Government Agrees to Dismissal of All Felony Charges Against Defendant in Abramoff-Related Prosecution
Attorneys from Ropes & Gray LLP, in connection with the Federal Public Defender’s office in Washington, D.C., achieved a high-profile victory this week in a white-collar criminal case related to the ongoing conspiracy surrounding the Washington lobbyist Jack Abramoff.
Ropes & Gray's client, prominent conservative political commentator Horace Cooper, was charged with five felony counts of conspiracy to commit fraud on the United States and to perform official acts in exchange for illegal gratuities, making false statements under 18 U.S.C. § 1001, and obstruction of justice. Following an extended hearing on pretrial motions to dismiss filed by Ropes, Judge Ellen Segal Huvelle of the United States District Court for the District of Columbia summarily dismissed a false statements charge against Mr. Cooper and stated that motions to dismiss on conspiracy and other false statements charges would be taken under advisement.
Following the hearing, prosecutors from the Public Integrity Section of the United States Department of Justice offered to dismiss all charges against Mr. Cooper (the remaining four felony counts) and allow him to plead to a misdemeanor charge of falsely certifying records. Mr. Cooper is the first defendant in any Abramoff prosecution to receive only a misdemeanor without providing significant evidence against other individuals, and even most of the cooperating defendants in the scandal have pled to felonies. Under the plea agreement, which was entered in a plea hearing on April 7, the United States will dismiss the indictment against Mr. Cooper following his sentencing on the misdemeanor charge.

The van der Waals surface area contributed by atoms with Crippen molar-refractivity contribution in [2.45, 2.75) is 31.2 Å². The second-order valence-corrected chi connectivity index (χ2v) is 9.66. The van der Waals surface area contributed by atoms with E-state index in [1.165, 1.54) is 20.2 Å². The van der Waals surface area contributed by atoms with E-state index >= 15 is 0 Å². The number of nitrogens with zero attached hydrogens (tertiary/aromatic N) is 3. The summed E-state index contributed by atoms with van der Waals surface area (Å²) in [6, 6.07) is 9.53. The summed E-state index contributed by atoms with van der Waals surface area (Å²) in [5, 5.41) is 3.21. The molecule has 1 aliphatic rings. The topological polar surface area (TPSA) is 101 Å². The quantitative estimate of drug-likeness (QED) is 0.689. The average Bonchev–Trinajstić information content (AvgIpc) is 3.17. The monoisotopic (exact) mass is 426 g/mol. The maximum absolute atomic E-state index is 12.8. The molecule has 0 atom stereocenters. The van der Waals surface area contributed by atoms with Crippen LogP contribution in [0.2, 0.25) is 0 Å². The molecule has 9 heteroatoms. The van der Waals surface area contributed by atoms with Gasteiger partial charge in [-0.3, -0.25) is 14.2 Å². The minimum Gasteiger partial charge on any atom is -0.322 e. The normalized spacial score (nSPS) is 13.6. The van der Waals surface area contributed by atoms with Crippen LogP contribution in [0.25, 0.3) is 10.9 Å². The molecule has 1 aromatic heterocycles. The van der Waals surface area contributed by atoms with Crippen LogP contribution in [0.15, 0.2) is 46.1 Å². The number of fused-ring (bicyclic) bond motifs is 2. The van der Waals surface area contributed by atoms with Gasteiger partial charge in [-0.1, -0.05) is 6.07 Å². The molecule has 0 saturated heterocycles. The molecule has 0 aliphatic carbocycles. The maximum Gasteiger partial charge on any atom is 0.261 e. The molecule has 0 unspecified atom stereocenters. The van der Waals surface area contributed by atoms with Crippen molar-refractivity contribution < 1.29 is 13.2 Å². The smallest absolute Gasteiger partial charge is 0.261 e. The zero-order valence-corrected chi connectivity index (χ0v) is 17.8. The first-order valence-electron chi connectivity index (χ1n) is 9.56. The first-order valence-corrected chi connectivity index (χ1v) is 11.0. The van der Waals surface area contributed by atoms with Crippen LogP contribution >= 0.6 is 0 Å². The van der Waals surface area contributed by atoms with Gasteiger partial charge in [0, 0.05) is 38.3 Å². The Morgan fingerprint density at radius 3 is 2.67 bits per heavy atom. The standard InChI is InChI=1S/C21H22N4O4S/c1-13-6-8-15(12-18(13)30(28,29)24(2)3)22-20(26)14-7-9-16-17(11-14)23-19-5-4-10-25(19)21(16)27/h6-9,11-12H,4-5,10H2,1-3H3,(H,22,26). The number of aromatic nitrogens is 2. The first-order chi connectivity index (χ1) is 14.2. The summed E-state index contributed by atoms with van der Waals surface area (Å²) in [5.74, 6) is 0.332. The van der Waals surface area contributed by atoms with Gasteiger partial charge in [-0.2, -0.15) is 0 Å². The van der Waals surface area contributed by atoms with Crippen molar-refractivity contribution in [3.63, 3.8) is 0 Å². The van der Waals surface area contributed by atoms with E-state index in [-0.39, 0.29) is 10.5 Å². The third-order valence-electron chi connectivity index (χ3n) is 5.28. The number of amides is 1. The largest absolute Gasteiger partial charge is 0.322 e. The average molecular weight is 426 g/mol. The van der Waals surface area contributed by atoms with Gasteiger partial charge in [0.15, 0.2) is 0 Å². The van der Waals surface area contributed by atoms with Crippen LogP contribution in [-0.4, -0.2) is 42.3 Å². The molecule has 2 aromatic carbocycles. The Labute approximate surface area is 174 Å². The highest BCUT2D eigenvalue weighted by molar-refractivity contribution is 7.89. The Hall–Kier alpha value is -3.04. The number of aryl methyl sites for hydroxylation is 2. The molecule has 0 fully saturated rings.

Mr. Cooper, a former chief of staff for former Rep. Dick Armey and a nationally recognized conservative commentator and author, has been described as a Republican “Top Gun” in a front page Washington Times profile. He has served as a Senior Fellow with two Washington, D.C. based think tanks: the Centre for New Black Leadership and the National Center for Public Policy Research. He also writes a regular political analysis column for the Washington Times and United Press International and has served as a professor at the George Mason University School of Law. Mr. Cooper is also well known for his frequent appearances as a panelist on the HBO television program “Politically Incorrect.”
Said Mr. Cooper: "My family and I are so grateful that this ordeal is over. It will be so good to get this whole thing behind me."
On the Ropes team were Colleen Conry, John Carroll, and Tony Biagioli.
Michelle Peterson and Mary Petras from the Federal Public Defender’s office also represented Mr. Cooper.